In its 160 years of existence, the Tiffin Police Department has evolved from only a few officers to more than 25. It's also progressed from a couple of cruisers to several and from black and white photographs to their digital counterpart.
In recognition of National Police Week, which launches today, Fraternal Order of Police Lodge 128 Secretary Candie Cunningham delved through the many documents and photographs of the department, revealing the rich history of the police department and the FOP.
"It's kind of important to me to document history," she said.
The FOP was founded in 1971 in Tiffin and now has 83 members and 31 retirees, Cunningham said. Members consist of the Tiffin Police Department, Seneca County Sheriff's Office, Green Springs Police Department, Bloomville Police Department, Republic Police Department, Ohio Adult Parole Authority, Seneca County Youth Probation, Tiffin Municipal Probation Department and the Seneca County Paper Service.
"It's a support system for law enforcement," she said.
The non-profit organization profits youth sports programs and youth scholarships in Seneca County and also hosts Safety City, Shop with a Cop, the Special Olympics Torch Run, Youth Sports Leagues and the Red Cross Blood donation.
The Halloween parade at the Tiffin Developmental Center and litter pick-up on Riverside Drive also are hosted by the organization.
To recognize the service and sacrifice of U.S. law, which is the theme of National Police Week, the FOP will be having a graveside memorial today at St. Joseph Cemetery for police veteran Carl M. Smith Jr., who died Feb. 28. The service, which is to begin at 3 p.m., also will include a reunion for retirees afterwards.
Smith retired from the police department after 25 years of service, and his son, Carl Smith III, of McComb, retired from the department after 24 years of service.
Smith, who served at the police department from 1977 to 2001, said he saw many changes occur during his years as a Tiffin police officer.
"In 24 years, you do see changes. One of the big things was, they started putting computers to work," he said.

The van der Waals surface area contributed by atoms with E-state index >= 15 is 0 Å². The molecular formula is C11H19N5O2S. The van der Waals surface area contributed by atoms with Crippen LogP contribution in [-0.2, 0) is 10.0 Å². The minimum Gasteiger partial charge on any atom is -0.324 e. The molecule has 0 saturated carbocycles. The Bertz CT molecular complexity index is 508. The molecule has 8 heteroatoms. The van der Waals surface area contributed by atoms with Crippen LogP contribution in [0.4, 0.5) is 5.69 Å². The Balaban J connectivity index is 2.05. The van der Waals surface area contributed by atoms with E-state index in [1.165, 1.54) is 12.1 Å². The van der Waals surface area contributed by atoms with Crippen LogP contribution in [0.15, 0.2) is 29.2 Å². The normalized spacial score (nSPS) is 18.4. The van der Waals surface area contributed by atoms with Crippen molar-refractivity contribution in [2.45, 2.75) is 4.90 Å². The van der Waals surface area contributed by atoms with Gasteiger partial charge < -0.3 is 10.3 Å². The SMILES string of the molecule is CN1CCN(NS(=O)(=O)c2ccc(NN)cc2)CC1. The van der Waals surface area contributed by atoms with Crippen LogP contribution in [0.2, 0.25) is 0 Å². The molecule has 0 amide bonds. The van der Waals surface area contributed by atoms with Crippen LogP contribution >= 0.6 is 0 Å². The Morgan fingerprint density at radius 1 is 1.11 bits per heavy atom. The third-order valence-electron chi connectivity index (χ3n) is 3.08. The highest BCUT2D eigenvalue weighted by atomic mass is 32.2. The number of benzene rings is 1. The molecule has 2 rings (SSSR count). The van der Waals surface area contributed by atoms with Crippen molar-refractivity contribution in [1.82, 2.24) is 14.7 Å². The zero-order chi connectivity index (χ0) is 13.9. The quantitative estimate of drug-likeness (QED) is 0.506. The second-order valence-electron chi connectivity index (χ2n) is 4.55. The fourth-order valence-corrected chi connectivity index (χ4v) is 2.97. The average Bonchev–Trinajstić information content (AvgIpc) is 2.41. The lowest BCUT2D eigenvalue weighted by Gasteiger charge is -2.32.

When Smith began working, not all of the officers carried portable radios. Instead, call boxes located in downtown Tiffin were used to communicate with dispatch.
"It was basically a telephone. You'd go to the closest one, unlock the box, pick up the phone and it would ring directly in," he said. "We basically had portable radios in the car. We still walked and checked doors and handled calls while walking downtown."
Smith said by the time he retired from the department, officers weren't often seen walking and patrolling downtown.
"When my dad was on, he walked a lot. That was their job," he said.
The move to digital cameras was another technological advance Smith said was beneficial and more efficient for the department.
"We used to take black and white photos. Before I left, they started to get digital cameras," he said. "They were pretty nice; you could see each photograph and re-shoot."
Jim Shobe, a retiree of the Tiffin Police Department and 18-year veteran, said changes were widespread in the department during his years of service.
"We had two cars when I started. One on either side of the river," he said.
Shobe said there were two cruiser drivers, and every other police officer walked.
The department also went from typing on typewriters to using recorders and then to utilizing computers.
He said there was a big spurt of changes in the 1970s.
"They went through phases over the years, first traffic and criminal divisions, then narcotics and then we had a detective bureau and drug unit. It kept evolving," he said.
He and Larry Stephens, a former Seneca County Sheriff, were among the first officers in the narcotics bureau.
The bureau was busy, he said, and in July 1974, it helped take down one of the biggest cocaine smuggling rings east of the Mississippi River.
Shobe, who was a sergeant from 1978 to 1986, also served in the detective bureau and worked in the juvenile bureau.
"We had murder investigations. We did just about anything that your big cities have. We just didn't have it as often," he said.
The current police chief of the Tiffin Police Department, Dave LaGrange, said one of the most significant changes he has seen in his 10 years as chief has been the growth in technology.
When he started, there was only an internal e-mail system and the department didn't have access to the internet.
"We've expanded into those areas," he said.
Equipment now used at the police department consists of patrol cars, detective cars, a canine car, police bicycles, mobile data in-car computers, computer aided dispatch, e-911, in car-state LEADS checks, video surveillance, and other advanced technologies.
Another significant yet discouraging change in the department has been the reduction in the force due to budget constraints, LaGrange said.
"Technology is a forced multiplier, but the reduction in force can offset that," he said.
Thirty-one officers would make the police department operate at full force, but that level is down five officers.
LaGrange said the department is gearing to hire another officer.
Along with hopes of a recovering economy, LaGrange said he also would like to see a new police headquarters in the future.
"The one hope I've held out is that we can get a new police headquarters," he said. "It's very cramped in here."
Along with the tight quarters, the detectives are in the basement of the building, making it hard to share information with officers on the main floor, he said.
Despite economic difficulty, LaGrange said the Tiffin Police Department has and always will be an important element in the Tiffin community.
"Any community is only as strong as the laws it's willing to enforce. If you enforce little things, generally you don't have to enforce big things because they don't come up," he said.